One of the five divisions of the Sutta Piṭaka.
It consists of 7,762 suttas, (DA.i.17; Gv. 56) and, at the First Council, was given in charge of Mahā-
The Nikāya is divided into five main chapters (vagga) and fifty-
Buddhaghosa, wrote a Commentary on the Saṃyuttanikāya, called Sāratthappakāsinī.
The Saṃyuttanikāya is quoted in the Milindapañha. e.g., pp.137, 242, 377, 379; see also Vin.ii.306, where the Uposatha Saṃyutta is mentioned, but what is evidently meant is the Uposatha Khandhaka.
Kittisirirājasīha, king of Sri Lanka, had the Saṃyuttanikāya copied by scribes (Cv.xcix.33). One of the Saṃyuttas, the Anamatagga, was taught by Rakkhita in Vanavāsa (Mhv.xii.32) and by Mahinda in Sri Lanka (Mhv.xv.186), soon after their respective arrivals in these countries, at the conclusion of the Third Council. The Nikāya has been translated into Burmese. Bode, op.cit., 92.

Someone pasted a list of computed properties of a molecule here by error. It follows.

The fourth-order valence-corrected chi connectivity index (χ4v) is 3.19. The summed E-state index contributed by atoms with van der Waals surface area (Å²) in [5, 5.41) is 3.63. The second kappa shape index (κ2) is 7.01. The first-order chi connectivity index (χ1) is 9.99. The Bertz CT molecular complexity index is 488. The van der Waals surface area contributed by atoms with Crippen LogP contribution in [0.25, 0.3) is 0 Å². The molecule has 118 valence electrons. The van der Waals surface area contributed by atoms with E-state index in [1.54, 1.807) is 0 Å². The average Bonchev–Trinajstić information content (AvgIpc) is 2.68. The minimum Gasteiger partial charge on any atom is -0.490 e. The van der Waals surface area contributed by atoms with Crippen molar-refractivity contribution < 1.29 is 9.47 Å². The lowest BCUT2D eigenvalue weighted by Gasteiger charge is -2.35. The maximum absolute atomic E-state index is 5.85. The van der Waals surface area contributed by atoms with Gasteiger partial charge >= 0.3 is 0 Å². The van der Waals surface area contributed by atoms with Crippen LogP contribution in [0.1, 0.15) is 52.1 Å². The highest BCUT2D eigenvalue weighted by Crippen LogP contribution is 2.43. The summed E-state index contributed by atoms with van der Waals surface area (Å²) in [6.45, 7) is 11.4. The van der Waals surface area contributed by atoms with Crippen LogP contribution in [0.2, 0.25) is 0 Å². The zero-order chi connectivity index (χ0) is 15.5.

Selections from the Connected Discourses of the Buddha translated by Bhikkhu Bodhi in E-